This Illinois case concerns the appeal of a conviction for allowing a cat to run at large in violation of an ordinance enacted by the plaintiff, Peoria County.  The defendant contends on appeal that the county as a non-home-rule unit of government lacked the authority to enact the ordinance.  The court disagreed, finding the counties were given the express power to establish animal pounds and to dispose of stray animals pursuant to the provisions of the Impounding and Disposition of Stray Animals Act which concerns pet dogs and cats, and the Illinois Animal Control Act, which deals with stray animal control, rabies protection, liability for animal bites and related topics.  More interesting is the dissent's position, which finds that the statute makes no mention of the power to regulate cats.  Moreover, there can be no logical implication of authority to regulate cats running-at-large from the delegation of authority to regulate dogs running-at-large. 

Pepper v. Triplet 864 So.2d 181 (La. 2004)

Neighbor sued dog owner for injuries resulting from dog bite.  Supreme Court held that a plaintiff must show that, first, that the injuries could have been prevented by the dog owner and that the plaintiff did not provoke the dog to attack, second, that the dog presented an unreasonable risk of harm, and third, that the owner failed to exercise reasonable care.  Plaintiff did not accomplish this.  Reversed. (Extensive history of state dog bit law.)

Perfect Puppy, Inc. v. City of East Providence 98 F.Supp.3d 408 (D.R.I. 2015) Due to public concern about puppy mills, City passed an ordinance banning pet stores located within its limits from selling dogs and cats unless those animals were owned by a city animal shelter or animal control agency, humane society, or non-profit rescue organization and the pet store maintained those animals for the purpose of public adoption. In its Amended Complaint, Plaintiff, a pet store, raised numerous challenges to the ordinance under the Constitutions of the United States and of Rhode Island, claiming that it violated the dormant Commerce Clause, the Contract Clause, the Takings Clause, and Plaintiff's equal protection and due process rights, and that it was preempted by state statute. Plaintiff and Defendant both sought summary judgment to all challenges. Plaintiff's motion was DENIED and Defendant's motion was GRANTED to all counts in Plaintiff's Amended Complaint except Count Three, the Takings claim, which was REMANDED to the Rhode Island Superior Court. (2016: Affirmed in part and appeal dismissed in part at 807 F.3d 415, 417 (1st Cir. 2015)).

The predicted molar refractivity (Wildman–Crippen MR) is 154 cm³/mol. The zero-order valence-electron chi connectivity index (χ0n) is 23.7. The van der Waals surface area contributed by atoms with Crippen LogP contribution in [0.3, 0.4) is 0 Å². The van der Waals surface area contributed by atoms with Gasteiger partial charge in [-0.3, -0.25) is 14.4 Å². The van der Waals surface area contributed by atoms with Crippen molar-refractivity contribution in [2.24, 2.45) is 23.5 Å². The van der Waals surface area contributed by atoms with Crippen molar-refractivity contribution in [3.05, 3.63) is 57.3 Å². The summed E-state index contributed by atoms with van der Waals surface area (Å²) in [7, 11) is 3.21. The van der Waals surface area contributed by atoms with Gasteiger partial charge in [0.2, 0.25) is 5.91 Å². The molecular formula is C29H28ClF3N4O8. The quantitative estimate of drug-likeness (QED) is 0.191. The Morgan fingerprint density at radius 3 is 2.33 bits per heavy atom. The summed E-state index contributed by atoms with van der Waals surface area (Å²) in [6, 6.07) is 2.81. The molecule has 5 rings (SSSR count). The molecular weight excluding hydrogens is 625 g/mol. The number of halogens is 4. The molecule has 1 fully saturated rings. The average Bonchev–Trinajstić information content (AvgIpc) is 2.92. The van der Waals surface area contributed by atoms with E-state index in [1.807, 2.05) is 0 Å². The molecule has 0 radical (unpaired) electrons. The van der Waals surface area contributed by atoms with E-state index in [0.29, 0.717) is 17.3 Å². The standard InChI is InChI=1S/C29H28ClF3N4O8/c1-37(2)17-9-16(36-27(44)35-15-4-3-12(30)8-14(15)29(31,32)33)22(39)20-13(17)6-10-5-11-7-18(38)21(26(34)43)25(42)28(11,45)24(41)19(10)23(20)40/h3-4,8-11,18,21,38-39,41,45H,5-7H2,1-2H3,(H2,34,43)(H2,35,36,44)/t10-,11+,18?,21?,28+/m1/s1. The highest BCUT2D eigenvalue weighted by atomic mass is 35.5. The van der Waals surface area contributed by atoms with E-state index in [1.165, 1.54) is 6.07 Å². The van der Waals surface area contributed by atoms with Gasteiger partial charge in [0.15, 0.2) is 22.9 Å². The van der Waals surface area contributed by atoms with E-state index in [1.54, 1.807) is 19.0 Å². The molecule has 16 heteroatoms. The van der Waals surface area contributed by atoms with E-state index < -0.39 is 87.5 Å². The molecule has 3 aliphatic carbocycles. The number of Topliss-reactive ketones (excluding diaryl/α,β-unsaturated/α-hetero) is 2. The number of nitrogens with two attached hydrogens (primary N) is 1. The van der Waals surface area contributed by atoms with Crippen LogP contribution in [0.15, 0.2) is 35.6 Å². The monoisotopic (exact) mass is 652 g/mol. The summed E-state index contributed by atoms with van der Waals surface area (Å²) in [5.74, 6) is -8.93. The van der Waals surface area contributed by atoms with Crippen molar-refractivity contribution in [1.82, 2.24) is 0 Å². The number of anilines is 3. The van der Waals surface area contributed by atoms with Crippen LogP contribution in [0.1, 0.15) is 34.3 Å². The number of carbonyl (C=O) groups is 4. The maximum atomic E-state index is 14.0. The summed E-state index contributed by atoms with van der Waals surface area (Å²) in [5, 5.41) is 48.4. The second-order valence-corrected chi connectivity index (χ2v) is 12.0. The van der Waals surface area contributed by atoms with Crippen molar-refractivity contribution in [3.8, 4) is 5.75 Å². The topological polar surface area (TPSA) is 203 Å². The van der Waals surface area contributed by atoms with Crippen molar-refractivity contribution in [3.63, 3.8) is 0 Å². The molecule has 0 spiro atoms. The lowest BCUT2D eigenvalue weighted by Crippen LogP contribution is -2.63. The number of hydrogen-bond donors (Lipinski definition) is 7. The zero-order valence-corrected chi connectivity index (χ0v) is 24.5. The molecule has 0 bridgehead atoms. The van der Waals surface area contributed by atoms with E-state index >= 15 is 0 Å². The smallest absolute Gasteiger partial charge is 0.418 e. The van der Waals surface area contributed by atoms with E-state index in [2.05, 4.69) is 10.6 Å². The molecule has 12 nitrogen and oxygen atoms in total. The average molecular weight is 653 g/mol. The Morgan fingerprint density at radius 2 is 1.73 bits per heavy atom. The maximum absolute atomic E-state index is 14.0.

Perkins v. Hattery 155 N.E.2d 73 (Ohio App. 1958)

This Ohio case examined the propriety of a county dog warden killing a dog that had killed a sheep nine hours before such seizure.  The Court of Appeals held that dog warden was not authorized to destroy or otherwise dispose of a duly licensed dog found and seized by such warden upon the premises of its owner following a complaint made to the warden by the owner of sheep that the dog had killed certain of his sheep approximately nine hours before such seizure.

Pet Dealers Ass'n of New Jersey, Inc. v. Division of Consumer Affairs, Dept. of Law and Public Safety, State of N. J. 373 A.2d 688 (N.J. 1977)